The plot of the remake is pretty similar to all the other Panther films. The fabulous Pink Panther diamond disappears following the very public murder of a famous soccer coach (Jason Statham in a brief cameo). Assigned to crack the case is Inspector Jacques Clouseau. Unlike the rest of the series, Panther '06 is designed as an origin story of sorts for Clouseau. He is handpicked for the assignment by Chief Inspector Dreyfus (Kevin Kline taking over the Herbert Lom role), who merely wants a bumbling patsy to fumble the investigation while he solves the crime himself, thus securing the Medal of Honor. Yeah, it doesn't make a lot of sense but most of these movies aren't exactly Agatha Christie-style models of airtight plotting.

What matters in a Panther movie is whether or not you laugh and I did. I laughed when I saw it in the theatre and, much to my relief, I laughed again when I revisited it on DVD. Now, nothing is more subjective than comedy. I know that and you know that, so what makes me laugh might just make you stare at me like I'm the world's biggest imbecile. Perhaps I am but that's not going to make me stop enjoying Clouseau's endless attempts to pronounce the word "hamburger", the clever cameo by Clive Owen, or those ridiculous camouflage outfits (complete with camouflage ears) worn by Martin and Jean Reno. I even laughed at the fart joke, which ordinarily would have me in despair for the state of comedy in film today.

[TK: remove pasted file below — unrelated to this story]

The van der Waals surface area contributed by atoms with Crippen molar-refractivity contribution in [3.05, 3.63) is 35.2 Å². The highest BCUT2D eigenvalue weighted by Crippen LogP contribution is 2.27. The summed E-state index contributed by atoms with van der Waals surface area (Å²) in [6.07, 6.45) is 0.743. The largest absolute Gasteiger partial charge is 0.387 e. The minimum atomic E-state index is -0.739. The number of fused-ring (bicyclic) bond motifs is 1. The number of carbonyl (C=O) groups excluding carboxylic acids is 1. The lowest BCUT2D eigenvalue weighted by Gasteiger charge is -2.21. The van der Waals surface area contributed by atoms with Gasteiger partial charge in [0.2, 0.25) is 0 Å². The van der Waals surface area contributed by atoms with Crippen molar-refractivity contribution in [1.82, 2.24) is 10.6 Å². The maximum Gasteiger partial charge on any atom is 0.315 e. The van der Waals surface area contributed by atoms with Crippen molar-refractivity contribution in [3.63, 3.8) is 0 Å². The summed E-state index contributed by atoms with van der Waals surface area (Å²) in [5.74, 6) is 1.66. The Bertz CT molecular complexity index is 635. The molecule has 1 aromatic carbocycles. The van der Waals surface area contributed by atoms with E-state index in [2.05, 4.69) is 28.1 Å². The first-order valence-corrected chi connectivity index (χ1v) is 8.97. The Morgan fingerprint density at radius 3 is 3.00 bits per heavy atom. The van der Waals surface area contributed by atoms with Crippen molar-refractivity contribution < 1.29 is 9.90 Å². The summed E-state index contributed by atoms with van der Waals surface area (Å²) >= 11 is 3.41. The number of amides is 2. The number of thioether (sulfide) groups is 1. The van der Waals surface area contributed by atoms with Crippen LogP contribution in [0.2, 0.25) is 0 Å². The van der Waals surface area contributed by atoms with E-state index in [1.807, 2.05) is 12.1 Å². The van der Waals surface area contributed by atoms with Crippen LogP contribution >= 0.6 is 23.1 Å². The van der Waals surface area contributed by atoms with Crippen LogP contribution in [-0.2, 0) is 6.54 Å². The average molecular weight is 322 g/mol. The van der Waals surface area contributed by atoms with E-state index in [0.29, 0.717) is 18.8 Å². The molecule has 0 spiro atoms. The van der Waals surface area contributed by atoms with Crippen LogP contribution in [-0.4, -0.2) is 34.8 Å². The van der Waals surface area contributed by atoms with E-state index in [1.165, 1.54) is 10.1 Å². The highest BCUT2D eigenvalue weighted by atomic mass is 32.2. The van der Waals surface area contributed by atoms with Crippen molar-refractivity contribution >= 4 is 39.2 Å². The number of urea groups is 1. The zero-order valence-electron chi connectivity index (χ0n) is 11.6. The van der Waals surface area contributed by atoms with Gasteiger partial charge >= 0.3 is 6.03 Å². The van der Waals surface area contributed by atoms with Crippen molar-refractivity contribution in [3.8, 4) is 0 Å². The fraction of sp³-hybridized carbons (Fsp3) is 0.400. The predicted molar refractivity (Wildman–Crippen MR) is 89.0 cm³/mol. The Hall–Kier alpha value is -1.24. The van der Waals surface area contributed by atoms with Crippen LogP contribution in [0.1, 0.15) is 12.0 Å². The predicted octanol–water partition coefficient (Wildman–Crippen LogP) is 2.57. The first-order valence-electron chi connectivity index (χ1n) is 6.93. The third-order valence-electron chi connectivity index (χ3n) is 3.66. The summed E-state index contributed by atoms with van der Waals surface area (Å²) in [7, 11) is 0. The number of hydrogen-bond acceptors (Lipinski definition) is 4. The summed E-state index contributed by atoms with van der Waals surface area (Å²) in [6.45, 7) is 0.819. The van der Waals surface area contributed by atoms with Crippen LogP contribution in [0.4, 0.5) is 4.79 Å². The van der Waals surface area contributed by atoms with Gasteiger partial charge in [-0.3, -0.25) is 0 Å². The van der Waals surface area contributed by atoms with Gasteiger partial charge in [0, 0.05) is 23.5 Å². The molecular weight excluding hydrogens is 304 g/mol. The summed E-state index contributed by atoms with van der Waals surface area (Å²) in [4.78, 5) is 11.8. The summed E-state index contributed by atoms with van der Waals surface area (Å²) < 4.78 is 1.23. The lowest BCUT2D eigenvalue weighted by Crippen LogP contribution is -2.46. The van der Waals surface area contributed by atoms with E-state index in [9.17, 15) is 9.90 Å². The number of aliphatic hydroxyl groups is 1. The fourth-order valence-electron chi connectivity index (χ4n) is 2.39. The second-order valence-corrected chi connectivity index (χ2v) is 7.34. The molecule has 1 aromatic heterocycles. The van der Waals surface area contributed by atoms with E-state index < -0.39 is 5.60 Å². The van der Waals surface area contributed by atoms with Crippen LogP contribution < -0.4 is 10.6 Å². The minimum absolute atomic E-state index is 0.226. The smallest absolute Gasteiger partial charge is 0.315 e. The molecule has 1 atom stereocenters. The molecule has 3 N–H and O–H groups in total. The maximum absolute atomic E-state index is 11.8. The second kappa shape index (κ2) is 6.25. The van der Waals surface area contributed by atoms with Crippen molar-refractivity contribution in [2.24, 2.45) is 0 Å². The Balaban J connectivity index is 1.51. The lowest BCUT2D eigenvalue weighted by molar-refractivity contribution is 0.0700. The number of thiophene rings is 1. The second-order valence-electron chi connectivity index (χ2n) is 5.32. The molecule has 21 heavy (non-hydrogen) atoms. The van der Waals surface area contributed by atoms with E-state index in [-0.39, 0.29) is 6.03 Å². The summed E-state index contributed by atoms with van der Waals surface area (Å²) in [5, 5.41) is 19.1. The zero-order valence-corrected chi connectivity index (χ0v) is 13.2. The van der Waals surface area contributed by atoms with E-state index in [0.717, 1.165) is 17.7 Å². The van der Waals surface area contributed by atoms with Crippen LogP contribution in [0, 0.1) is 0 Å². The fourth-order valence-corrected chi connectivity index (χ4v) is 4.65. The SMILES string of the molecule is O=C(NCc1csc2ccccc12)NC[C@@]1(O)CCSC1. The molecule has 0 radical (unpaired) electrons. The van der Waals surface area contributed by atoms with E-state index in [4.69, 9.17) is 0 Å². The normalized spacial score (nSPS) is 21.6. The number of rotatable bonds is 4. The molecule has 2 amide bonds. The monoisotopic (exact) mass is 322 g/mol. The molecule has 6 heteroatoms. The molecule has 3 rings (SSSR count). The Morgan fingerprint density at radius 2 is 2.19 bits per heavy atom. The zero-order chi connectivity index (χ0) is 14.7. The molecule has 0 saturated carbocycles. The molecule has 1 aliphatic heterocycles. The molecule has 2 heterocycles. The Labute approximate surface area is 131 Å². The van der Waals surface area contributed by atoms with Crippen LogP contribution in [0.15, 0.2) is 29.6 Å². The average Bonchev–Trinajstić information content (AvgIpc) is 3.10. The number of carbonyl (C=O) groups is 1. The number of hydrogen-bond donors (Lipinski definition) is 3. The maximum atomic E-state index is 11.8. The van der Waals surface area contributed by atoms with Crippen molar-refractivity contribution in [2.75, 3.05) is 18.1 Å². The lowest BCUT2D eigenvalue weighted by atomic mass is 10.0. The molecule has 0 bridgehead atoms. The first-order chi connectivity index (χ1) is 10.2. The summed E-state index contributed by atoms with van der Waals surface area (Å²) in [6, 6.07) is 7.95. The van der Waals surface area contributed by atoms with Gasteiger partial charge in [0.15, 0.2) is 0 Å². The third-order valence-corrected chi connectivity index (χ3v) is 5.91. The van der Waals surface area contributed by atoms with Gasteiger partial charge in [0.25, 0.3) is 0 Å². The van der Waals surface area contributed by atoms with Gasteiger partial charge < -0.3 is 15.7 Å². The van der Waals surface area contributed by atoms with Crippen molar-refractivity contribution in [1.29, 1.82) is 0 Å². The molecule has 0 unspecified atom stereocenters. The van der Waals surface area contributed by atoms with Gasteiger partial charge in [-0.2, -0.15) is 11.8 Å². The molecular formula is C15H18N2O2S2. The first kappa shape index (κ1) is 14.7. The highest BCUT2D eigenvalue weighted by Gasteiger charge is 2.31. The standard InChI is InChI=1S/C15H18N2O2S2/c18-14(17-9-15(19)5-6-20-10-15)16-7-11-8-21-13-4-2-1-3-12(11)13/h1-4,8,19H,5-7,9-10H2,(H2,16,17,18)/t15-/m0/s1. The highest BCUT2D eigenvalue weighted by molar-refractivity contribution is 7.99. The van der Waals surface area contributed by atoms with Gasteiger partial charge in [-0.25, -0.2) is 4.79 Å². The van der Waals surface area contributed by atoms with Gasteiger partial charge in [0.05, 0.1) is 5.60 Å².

I'm the first to admit that this is far from being a great comedy. The attempt to give Clouseau some depth is a big mistake and Martin performs these "Poor Clouseau" moments with a hangdog expression that will make you miss Peter Sellers more than anything else in the picture. Not all of the jokes are winners, either. Although some of the lamer moments, like when Clouseau performs the Heimlich on his choking secretary, are at least partially redeemed by a good punchline (the egg she's choking on flies out the window, hits a bicyclist, who then crashes into an outdoor café which explodes for absolutely no reason). But enough of the jokes work, and Martin, Kline and Reno are all good enough in their roles to make the inevitable prospect of a sequel not entirely unwelcome.